2009, having risen slightly from 23% in 2007. Companies that performed better
during the financial crisis were significantly more likely to have a higher
number of shareholders with a substantial shareholding.
John Heaps, chairman at Eversheds, comments:
"Boardrooms across the world have faced extraordinary
challenges over the past few years. We undertook this major international
study to understand and respond to the challenges our clients are facing. We
also wanted to find out if trends could be identified that directly related
board composition to company performance during the financial crisis. The
financial crisis has forced many companies to think hard about the structure
of their boards."
Mark Spinner, corporate partner at Eversheds, adds:
"The major trends that emerged from our research certainly
generate debate, particularly when considering the relative success of the
more independent, diverse boards and the extent to which mainland European
companies have suffered in terms of their financial performance during the
crisis as a result of their board's not reflecting the optimum criteria.
Furthermore, many directors reported that there was a 'power shift', with
executive directors relying on the experience of non-executive directors more
than previously. However, the general consensus seems to be that this would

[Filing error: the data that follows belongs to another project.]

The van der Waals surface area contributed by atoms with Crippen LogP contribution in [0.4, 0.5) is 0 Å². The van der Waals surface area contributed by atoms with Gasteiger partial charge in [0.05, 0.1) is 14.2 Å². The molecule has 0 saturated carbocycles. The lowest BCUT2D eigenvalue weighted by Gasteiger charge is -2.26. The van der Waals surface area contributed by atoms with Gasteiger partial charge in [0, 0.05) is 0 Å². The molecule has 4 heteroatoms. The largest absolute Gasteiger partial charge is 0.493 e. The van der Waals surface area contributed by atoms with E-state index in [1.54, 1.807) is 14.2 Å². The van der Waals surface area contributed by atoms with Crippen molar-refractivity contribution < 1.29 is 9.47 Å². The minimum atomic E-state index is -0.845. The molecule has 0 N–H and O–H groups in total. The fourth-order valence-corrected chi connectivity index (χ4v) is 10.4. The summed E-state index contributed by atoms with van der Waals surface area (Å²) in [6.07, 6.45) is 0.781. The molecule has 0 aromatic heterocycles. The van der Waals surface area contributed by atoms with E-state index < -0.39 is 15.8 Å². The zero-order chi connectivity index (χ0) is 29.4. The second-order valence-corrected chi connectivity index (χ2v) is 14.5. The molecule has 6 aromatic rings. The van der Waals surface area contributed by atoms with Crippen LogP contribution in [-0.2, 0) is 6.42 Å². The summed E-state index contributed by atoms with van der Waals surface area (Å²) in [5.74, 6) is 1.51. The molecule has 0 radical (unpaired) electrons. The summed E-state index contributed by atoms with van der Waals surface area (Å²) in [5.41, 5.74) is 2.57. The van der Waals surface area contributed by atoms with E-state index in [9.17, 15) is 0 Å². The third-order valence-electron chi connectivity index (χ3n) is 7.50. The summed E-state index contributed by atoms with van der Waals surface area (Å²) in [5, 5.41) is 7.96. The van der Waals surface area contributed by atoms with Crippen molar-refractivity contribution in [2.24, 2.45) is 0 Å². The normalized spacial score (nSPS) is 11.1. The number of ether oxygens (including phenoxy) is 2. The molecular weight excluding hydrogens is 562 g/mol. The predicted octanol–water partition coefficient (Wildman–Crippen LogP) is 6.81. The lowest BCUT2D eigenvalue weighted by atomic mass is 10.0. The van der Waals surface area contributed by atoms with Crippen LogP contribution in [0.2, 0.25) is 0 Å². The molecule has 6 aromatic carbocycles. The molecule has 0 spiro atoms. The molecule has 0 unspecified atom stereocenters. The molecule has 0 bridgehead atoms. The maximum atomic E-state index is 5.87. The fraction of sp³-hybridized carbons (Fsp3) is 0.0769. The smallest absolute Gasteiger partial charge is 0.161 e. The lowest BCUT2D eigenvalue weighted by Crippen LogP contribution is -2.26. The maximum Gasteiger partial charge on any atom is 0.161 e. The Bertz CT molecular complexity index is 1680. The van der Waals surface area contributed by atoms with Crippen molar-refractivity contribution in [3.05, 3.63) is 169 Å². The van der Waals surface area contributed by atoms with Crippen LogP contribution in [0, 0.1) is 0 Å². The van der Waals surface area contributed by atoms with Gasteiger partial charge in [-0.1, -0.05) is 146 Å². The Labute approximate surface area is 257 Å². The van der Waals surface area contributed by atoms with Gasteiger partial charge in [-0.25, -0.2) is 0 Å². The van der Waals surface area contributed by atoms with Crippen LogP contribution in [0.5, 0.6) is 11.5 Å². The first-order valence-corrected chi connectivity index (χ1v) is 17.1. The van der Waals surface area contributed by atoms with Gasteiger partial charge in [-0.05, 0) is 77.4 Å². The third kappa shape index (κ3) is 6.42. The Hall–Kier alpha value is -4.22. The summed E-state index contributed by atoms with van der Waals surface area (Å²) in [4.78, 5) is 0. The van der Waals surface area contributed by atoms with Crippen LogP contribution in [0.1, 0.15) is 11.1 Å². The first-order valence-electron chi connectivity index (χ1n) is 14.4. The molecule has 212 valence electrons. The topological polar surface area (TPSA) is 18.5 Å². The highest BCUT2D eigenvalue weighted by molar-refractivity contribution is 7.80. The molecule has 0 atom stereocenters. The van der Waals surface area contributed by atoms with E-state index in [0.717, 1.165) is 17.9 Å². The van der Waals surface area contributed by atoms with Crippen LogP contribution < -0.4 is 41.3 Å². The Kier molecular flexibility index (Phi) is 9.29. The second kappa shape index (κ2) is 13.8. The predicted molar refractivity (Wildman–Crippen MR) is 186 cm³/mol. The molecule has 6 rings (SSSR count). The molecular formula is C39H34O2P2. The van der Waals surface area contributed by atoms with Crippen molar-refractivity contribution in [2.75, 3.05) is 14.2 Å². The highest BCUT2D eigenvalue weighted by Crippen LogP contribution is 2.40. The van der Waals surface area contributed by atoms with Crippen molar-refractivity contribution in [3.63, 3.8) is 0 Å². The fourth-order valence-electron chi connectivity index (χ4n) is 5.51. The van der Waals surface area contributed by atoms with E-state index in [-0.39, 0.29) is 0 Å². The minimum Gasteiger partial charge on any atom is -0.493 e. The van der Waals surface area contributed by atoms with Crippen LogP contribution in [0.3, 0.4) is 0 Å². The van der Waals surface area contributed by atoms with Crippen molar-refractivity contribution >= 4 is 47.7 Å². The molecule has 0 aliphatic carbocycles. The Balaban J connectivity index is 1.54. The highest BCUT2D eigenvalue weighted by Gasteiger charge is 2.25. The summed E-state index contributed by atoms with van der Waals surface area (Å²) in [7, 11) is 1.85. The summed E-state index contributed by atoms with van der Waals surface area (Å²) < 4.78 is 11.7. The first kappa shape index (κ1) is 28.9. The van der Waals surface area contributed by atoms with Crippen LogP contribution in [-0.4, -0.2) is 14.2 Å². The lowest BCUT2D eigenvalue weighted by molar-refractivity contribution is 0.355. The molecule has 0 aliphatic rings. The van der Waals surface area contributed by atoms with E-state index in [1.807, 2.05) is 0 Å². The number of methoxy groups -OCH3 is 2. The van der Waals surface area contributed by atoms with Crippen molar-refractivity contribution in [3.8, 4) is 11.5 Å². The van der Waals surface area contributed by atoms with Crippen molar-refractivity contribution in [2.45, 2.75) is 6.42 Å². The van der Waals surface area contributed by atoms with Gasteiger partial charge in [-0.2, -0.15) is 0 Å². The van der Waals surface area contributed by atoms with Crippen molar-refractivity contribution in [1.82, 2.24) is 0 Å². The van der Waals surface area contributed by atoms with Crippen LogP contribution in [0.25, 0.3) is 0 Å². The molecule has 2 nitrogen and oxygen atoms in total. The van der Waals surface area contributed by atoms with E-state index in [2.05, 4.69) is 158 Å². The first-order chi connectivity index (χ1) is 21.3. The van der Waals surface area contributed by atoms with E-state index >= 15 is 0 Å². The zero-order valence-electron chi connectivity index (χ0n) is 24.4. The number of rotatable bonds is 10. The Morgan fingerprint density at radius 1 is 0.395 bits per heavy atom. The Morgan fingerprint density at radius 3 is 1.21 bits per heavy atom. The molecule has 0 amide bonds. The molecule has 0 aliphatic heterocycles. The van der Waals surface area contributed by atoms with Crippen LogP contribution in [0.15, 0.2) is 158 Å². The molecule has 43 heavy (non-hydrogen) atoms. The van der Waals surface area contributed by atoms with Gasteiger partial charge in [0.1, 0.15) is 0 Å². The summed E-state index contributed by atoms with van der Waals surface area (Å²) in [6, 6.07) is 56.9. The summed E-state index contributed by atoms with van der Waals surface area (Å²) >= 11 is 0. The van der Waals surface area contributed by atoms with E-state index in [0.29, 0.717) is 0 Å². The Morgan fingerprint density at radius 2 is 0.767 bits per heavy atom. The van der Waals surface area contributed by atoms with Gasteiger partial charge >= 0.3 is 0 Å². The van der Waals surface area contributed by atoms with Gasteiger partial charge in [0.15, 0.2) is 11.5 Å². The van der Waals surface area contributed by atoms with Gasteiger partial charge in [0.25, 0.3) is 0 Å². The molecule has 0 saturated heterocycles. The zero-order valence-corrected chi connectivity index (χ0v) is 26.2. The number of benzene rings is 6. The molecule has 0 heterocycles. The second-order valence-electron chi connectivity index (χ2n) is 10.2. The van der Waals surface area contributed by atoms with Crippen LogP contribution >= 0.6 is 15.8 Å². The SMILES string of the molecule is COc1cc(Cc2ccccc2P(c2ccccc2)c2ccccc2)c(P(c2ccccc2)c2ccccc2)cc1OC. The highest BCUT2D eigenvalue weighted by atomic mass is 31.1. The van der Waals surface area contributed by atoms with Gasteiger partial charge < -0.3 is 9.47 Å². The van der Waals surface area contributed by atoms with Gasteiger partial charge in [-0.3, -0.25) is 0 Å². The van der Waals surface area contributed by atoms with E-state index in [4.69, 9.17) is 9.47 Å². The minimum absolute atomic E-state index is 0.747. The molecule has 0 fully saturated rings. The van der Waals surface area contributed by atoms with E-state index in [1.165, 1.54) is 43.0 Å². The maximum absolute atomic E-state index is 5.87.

not be a permanent change - many directors believe now is the time for
non-executive directors to 'pull back' and allow the executive management
team to manage.
"Lessons should be learned from the factors that contributed
to company performance and it is clear that, where appropriate, more
streamlined, independent boards with a higher ratio of female directors could
be keys to future success."
As part of this study, the performance of 241 companies was
examined from October 2007 and December 2009. The sample included:
- UK: 75 companies from the FTSE 350 including the top 50 companies in the FTSE 100 by market capitalisation and 25 companies from the FTSE 250 - USA: Top 51 by market capitalisation from the S&P100 in the USA - Continental Europe: Top 50 companies by market capitalisation from the EuroStoxx50 - Asia-Pacific: 50 companies - 25 from the Hang Seng Index in Hong Kong and 25 companies from the S&P/ASX50 in Australia - The 241 companies included 50 banks
Between August 2010 and October 2010, 50 directors selected at
random from the 241 companies were also interviewed thus allowing both a
quantitative as well as a qualitative analysis of the results.
Notes to editors
About Eversheds LLP
Eversheds LLP and its world wide associate offices have over
4,500 legal and business advisers providing services to the private and
public sector business and finance community. Access to all these services is
provided through 46 international offices in 28 jurisdictions. Eversheds
combines local market knowledge and access with the specialisms, resources
and international capability of one of the world's largest law firms.
Chantel Gohil For Eversheds LLP Tel: +44(0)207-919-4500 E-mail: firstname.lastname@example.org
Chantel Gohil, For Eversheds LLP, Tel: +44(0)207-919-4500, E-mail: chantelgohil at eversheds.com
Tags: Eversheds LLP, London, March 7, United Kingdom